There are two things to bear in mind when considering the question of whether or not the next Prime Minister should levy a windfall tax on oil and gas companies to help with the cost-of-living crisis.
The first is that the Government already imposed one only in May of this year. The second is that it isn’t going to raise much money – about £5 billion in its first year, apparently. Now, this isn’t nothing. But it is not going to make much of a dent in terms of raising funds to support household budgets.
It is also a potential disincentive to investment. As the BBC reports, part of the reason British oil and gas producers have paid little to know tax in some previous years is the result of a combination of a) the fact that these companies lost money and b) write-offs against legitimate expenses, such as decommissioning oil platforms.
As both leadership contenders will know, there’s a reason the tax system lets companies take a multi-year view like this. If we instead end up with one where producers have to bear the cost of the bad years but have the offsetting good years skimmed off amidst general outrage, it is scarcely going to encourage companies to invest in exploration in the North Sea (let alone something like fracking).
Ultimately, most of the people making the real profits right now – Gazprom, the Saudis, et al – are not within the ambit of the Exchequer.
(Of course, there might be other reasons for both candidates to be shy about making the investment argument given that the Party has had 12 years to improve our output and infrastructure and, well, hasn’t.)
But with Labour calling for an extra tax as part of its plan to freeze energy bills, the pressure will be on whoever wins not to be seen to be leaving money on the table. Perhaps I’m being excessively cynical, but the contest so far has not shaken my belief that when it comes to the current crop of Tory MPs, there are few free marketeers in a foxhole.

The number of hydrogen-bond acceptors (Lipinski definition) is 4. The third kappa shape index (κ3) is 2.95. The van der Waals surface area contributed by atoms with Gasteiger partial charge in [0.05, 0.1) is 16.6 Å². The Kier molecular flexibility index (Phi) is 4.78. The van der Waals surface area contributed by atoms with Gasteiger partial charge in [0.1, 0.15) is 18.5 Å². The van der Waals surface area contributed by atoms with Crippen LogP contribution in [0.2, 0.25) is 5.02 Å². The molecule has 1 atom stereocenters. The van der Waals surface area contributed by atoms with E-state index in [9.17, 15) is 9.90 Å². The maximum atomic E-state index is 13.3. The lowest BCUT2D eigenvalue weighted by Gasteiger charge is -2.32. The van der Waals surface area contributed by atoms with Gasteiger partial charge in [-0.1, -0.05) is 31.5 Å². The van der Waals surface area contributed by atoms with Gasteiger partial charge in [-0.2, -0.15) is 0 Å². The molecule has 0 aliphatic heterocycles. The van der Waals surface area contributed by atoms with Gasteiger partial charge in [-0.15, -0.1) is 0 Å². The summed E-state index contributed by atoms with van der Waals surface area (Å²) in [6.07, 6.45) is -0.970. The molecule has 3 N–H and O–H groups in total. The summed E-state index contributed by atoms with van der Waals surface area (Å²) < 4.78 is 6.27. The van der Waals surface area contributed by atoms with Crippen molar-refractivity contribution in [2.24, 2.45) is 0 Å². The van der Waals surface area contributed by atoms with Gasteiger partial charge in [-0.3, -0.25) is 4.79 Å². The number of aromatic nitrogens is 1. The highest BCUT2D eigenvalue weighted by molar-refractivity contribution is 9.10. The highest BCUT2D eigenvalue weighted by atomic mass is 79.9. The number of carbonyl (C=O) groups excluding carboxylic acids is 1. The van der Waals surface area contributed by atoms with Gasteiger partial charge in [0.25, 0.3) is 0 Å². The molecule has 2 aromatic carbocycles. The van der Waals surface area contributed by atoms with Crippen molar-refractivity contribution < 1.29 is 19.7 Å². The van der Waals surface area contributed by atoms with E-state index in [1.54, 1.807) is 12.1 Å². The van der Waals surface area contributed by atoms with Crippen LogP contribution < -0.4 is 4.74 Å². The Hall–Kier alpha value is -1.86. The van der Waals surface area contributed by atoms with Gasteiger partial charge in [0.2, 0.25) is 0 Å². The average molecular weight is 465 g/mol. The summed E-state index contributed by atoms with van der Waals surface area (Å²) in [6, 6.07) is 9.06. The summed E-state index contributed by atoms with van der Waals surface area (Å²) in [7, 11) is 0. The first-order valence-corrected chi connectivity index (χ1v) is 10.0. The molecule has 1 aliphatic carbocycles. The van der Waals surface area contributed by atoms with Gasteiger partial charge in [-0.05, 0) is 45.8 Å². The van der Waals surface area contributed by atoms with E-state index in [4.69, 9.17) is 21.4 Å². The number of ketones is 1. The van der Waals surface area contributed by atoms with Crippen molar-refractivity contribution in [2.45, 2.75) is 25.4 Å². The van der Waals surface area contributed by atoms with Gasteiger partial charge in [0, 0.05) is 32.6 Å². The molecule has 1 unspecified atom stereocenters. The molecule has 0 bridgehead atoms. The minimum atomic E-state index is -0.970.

(As John Rentoul has pointed out, Labour’s policy is actually the most regressive in the field right now: Keir Starmer proposes to spend vast sums holding down bills not just for the least-well-off, but for everyone. This is also, in effect, underwriting demand, which will force the State to pay out even more.)
Whether or not the candidates manage to avoid making this particular mistake, however, the broader shape of the debate doesn’t seem to have left a lot of space for what we might consider traditional Conservative arguments for a leaner state.
Whilst both candidates are offering more of fewer tax cuts – and may even deliver them, who knows – the big story of this winter is going to be another massive government intervention in the economy, following so swiftly on from the pandemic which was similarly defined by huge state spending to protect incomes.
There were perfectly coherent, exigent arguments for all that. But one could also plead special circumstances for central planning during the War. It doesn’t change the fact that long periods of higher state involvement tend to see voters get habituated to that involvement. The waters may recede after the crisis, but the tideline usually ends up a little further up the beach.
If the Government is really going to eat the cost of domestic energy bills, that’s one vast expense. But what about commercial bills? Is the next Prime Minister going to let swathes of businesses go to the wall because of a global crisis – after spending so much to keep them going during Covid? And that’s to say nothing of the medium-term impact on the competitiveness of British (and European) industry if they spend the next year or two paying much more than American competitors for energy…
Beyond that, both candidates will have to contend with the corrosive effects of inflation on the NHS, defence, and the rest of government spending. It will also push up the cost of projects they might have committed to building. Unless all this is offset by truly swingeing cuts elsewhere (it won’t be), that’s going to require even higher taxes or even more borrowing.
Should the economic situation continue to get worse, there may yet come a point when the public are open to arguments about dramatically restructuring the economy and the state in order to shoot for growth. But it took many years of political pain to get the voters ready to return Margaret Thatcher – and a well-timed war to secure her a second term.
There’s little evidence we’re there yet. And if not, it most likely means that even if the Conservatives do win the next election, activists will once again come away feeling that their party isn’t wielding power to make Britain a more conservative country.